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Waterford police processed 7 complaint investigations in two years

Waterford — A man who claimed he was a "sovereign citizen," a woman who alleged police treated her roughly while handcuffing her and a man who had a personal dispute with an off-duty officer outside a church.

These are among the seven complaints against police personnel that the department has investigated since May 2018. 

All of the complaints came from civilians, and officers were absolved of any alleged wrongdoing in each matter. The department employs 49 officers and has responded to 62,000 calls since 2018 and has used various forms of force in 50 incidents during that time period. 

The department provided the civilian complaints and use-of-force reports in June, within two weeks of receiving a Freedom of Information request. The Day filed similar requests with all area police departments.

In June, police Chief Brett Mahoney said the department had just closed its first civilian complaint investigation of the year, in which a person who was putting fliers on cars at police headquarters complained about an officer who approached him and asked what he was doing. The person who filed the complaint refused to identify himself, Mahoney said, so he has no way of getting him the finding, which indicates the officer's action was justified.

The six other complaints dating back to 2018 were not anonymous. In the case of one Waterford woman who filed a complaint in 2019 after a March incident, police admitted to possible areas of improvement, though the woman eventually withdrew her complaint.

The woman claimed the department employed excessive use of force in detaining her for speeding. She said officers apprehended her and shoved her into a cruiser before taking her to the station.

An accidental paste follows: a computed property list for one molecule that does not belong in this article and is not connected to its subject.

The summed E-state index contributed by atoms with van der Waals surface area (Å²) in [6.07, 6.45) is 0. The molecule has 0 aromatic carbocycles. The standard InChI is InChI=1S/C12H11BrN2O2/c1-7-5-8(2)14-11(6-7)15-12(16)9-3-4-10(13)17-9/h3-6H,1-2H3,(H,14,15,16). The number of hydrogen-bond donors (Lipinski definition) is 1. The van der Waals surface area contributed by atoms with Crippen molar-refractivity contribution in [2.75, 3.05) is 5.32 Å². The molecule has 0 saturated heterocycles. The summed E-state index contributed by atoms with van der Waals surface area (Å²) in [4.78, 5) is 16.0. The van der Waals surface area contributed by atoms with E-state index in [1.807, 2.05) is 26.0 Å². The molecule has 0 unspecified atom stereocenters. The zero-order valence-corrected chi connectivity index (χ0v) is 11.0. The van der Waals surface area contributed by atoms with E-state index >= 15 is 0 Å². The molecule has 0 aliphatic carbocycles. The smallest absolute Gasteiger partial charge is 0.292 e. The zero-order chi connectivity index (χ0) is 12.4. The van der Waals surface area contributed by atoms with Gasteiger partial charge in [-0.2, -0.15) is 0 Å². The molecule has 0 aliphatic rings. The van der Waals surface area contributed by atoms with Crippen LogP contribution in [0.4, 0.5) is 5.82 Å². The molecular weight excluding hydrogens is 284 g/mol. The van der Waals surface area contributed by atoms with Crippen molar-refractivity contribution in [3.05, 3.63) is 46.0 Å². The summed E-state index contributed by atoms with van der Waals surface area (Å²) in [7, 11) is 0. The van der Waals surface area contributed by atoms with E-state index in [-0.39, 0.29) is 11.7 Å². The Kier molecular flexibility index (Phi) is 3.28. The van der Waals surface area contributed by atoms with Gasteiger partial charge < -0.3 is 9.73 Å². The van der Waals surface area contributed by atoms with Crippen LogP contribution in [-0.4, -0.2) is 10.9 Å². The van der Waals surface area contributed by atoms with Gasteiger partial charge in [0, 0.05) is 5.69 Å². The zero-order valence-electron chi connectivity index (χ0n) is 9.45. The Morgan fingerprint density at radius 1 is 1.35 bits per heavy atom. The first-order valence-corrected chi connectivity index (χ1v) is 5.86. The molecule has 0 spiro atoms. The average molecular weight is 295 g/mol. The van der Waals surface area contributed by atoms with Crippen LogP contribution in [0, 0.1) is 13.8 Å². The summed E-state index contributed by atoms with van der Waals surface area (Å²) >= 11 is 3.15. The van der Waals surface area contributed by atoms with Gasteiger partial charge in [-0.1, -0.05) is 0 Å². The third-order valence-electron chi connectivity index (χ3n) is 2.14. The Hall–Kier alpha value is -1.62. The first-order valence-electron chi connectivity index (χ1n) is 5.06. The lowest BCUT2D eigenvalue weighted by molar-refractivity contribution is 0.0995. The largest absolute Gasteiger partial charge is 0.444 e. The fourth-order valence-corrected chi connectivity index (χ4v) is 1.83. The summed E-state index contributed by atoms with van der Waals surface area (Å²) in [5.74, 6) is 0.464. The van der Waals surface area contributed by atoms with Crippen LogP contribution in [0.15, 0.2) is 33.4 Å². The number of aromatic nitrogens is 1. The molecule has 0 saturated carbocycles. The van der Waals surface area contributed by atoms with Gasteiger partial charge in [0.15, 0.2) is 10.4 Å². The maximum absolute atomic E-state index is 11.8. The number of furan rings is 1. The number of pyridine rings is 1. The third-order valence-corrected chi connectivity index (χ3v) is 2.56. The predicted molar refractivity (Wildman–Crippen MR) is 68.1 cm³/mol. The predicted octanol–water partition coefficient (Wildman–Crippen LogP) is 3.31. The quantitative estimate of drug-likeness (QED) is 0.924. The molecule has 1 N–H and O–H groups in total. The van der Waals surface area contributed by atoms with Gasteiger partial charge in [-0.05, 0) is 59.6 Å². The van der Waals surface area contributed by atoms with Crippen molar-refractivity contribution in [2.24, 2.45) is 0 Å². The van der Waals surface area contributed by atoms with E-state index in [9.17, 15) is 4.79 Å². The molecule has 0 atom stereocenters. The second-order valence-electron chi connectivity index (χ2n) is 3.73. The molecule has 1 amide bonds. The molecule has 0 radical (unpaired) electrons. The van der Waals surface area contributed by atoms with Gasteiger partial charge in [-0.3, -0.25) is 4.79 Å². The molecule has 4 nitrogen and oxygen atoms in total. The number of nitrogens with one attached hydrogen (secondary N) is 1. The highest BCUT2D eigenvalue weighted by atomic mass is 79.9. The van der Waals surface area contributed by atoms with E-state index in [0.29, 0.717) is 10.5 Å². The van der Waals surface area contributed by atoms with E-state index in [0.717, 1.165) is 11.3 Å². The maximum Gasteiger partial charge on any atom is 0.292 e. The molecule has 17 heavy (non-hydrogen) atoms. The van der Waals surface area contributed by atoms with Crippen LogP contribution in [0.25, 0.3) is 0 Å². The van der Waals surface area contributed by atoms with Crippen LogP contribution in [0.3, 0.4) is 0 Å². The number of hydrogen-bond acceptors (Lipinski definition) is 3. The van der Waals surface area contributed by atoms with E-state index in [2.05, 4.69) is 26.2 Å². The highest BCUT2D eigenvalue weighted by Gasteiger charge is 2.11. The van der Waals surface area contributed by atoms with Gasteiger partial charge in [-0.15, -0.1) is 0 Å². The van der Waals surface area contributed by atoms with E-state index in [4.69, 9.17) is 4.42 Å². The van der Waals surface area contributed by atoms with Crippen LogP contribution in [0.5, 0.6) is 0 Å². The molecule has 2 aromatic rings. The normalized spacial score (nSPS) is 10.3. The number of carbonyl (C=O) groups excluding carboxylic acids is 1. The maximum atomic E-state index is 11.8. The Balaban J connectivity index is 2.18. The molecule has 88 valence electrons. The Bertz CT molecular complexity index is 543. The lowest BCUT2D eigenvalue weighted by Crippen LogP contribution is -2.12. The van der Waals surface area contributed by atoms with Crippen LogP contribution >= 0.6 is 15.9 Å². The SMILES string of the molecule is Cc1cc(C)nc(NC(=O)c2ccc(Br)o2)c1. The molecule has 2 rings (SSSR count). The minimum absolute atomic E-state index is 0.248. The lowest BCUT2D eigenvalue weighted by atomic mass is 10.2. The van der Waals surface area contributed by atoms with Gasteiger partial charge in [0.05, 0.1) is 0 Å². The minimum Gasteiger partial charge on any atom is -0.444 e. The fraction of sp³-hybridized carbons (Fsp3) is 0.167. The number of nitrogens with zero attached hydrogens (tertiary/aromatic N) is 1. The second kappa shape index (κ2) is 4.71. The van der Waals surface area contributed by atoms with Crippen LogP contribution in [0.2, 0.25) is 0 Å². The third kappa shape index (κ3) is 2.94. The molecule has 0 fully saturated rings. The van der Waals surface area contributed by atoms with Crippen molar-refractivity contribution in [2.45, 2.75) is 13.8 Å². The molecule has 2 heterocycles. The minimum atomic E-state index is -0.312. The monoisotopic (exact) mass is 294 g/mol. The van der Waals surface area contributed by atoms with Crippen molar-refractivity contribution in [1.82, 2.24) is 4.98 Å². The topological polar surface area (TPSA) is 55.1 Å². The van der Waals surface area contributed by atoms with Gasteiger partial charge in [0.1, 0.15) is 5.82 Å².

Police said they clocked her going 53 miles per hour near her home. She was followed to her driveway, where an argument ensued because, police say, she was being uncooperative and not complying with Officer Zachary Caler’s requests.

He eventually arrested her for interfering with a police officer, and a physical struggle ensued as she resisted police efforts to seat-belt her. Caler told internal investigator Lt. Stephen Bellos that “he accidentally pushed (the woman’s) head when he went to put his arm across her chest so he could seatbelt her,” according to Bellos’ report.

During Bellos’ investigation, he spoke with Officer Robert Edwards, who came to the scene as backup. Edwards said he was surprised when Caler arrested the woman but “at that point backed his decision and later discussed other options with him.”

Once the woman was interviewed as part of the complaint process, she said she did play a role in escalating the situation and she withdrew her complaint. The investigation found that police could have listened better to the woman and that, during her run-in with police, Officer Patrick Epps made an unprofessional comment to the woman’s husband about the man having a bad week.

A New London woman complained in 2019 about being stopped by two officers while walking from Waterford, where she was visiting a friend, to the homeless shelter. She was handcuffed and searched, and she thought she was missing medication after the incident.

Epps saw the woman walk past and noticed she was uneasy on her feet. The officers involved felt she may have been on drugs. They ended up handcuffing her because she wouldn't comply when she was told to stop reaching in her purse. She was then left to go free. The woman said the officers gave her bruises on her left arm and left leg. After reviewing dashboard camera footage, Lt. Nicole VanOverloop determined there was no supporting evidence that Epps or Officer Wilfred Blanchette caused the bruising to the woman's arm and leg.

After reviewing the incident, Mahoney praised Epps for de-escalating the situation and making sure not to hurt the woman while detaining her. Epps was “exonerated,” meaning the department acknowledged the complaint or incident did happen, but the actions of members involved were proper and lawful.

Another Waterford woman said she thought police were rude to her and took the side of her husband in a domestic dispute in May 2018. She also accused now-Lt. Marc Balestracci of being insensitive about her traumatic brain injury. Bellos reviewed audio from when police responded to the incident and found that the officers were not disrespectful. The internal investigation stood by officers’ original recounting and decision-making from the incident, and agreed with their assessment that they treated the woman respectfully and with sensitivity to her brain injury. She and her husband were instructed to undergo counseling.